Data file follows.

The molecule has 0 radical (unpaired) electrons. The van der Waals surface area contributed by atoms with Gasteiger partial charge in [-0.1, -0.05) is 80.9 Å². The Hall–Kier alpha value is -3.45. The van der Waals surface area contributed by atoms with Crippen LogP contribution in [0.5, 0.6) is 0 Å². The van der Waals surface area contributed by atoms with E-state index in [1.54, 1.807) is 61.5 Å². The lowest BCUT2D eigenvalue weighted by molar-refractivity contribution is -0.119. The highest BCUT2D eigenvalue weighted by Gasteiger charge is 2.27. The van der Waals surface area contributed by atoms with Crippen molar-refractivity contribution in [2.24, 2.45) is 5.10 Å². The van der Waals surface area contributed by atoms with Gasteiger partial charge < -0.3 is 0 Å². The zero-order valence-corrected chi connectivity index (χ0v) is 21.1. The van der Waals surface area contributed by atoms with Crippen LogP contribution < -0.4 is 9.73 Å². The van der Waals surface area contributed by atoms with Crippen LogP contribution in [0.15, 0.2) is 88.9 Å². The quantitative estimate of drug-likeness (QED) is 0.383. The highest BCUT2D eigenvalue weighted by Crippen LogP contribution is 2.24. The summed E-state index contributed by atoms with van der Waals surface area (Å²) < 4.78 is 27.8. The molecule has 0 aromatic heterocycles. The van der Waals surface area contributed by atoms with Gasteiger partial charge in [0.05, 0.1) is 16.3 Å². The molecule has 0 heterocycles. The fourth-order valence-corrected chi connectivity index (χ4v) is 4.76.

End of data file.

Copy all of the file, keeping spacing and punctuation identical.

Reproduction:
The molecule has 0 radical (unpaired) electrons. The van der Waals surface area contributed by atoms with Gasteiger partial charge in [-0.1, -0.05) is 80.9 Å². The Hall–Kier alpha value is -3.45. The van der Waals surface area contributed by atoms with Crippen LogP contribution in [0.5, 0.6) is 0 Å². The van der Waals surface area contributed by atoms with E-state index in [1.54, 1.807) is 61.5 Å². The lowest BCUT2D eigenvalue weighted by molar-refractivity contribution is -0.119. The highest BCUT2D eigenvalue weighted by Gasteiger charge is 2.27. The van der Waals surface area contributed by atoms with Crippen molar-refractivity contribution in [2.24, 2.45) is 5.10 Å². The van der Waals surface area contributed by atoms with Gasteiger partial charge < -0.3 is 0 Å². The zero-order valence-corrected chi connectivity index (χ0v) is 21.1. The van der Waals surface area contributed by atoms with Crippen LogP contribution < -0.4 is 9.73 Å². The van der Waals surface area contributed by atoms with Crippen LogP contribution in [0.15, 0.2) is 88.9 Å². The quantitative estimate of drug-likeness (QED) is 0.383. The highest BCUT2D eigenvalue weighted by Crippen LogP contribution is 2.24. The summed E-state index contributed by atoms with van der Waals surface area (Å²) < 4.78 is 27.8. The molecule has 0 aromatic heterocycles. The van der Waals surface area contributed by atoms with Gasteiger partial charge in [0.05, 0.1) is 16.3 Å². The molecule has 0 heterocycles. The fourth-order valence-corrected chi connectivity index (χ4v) is 4.76.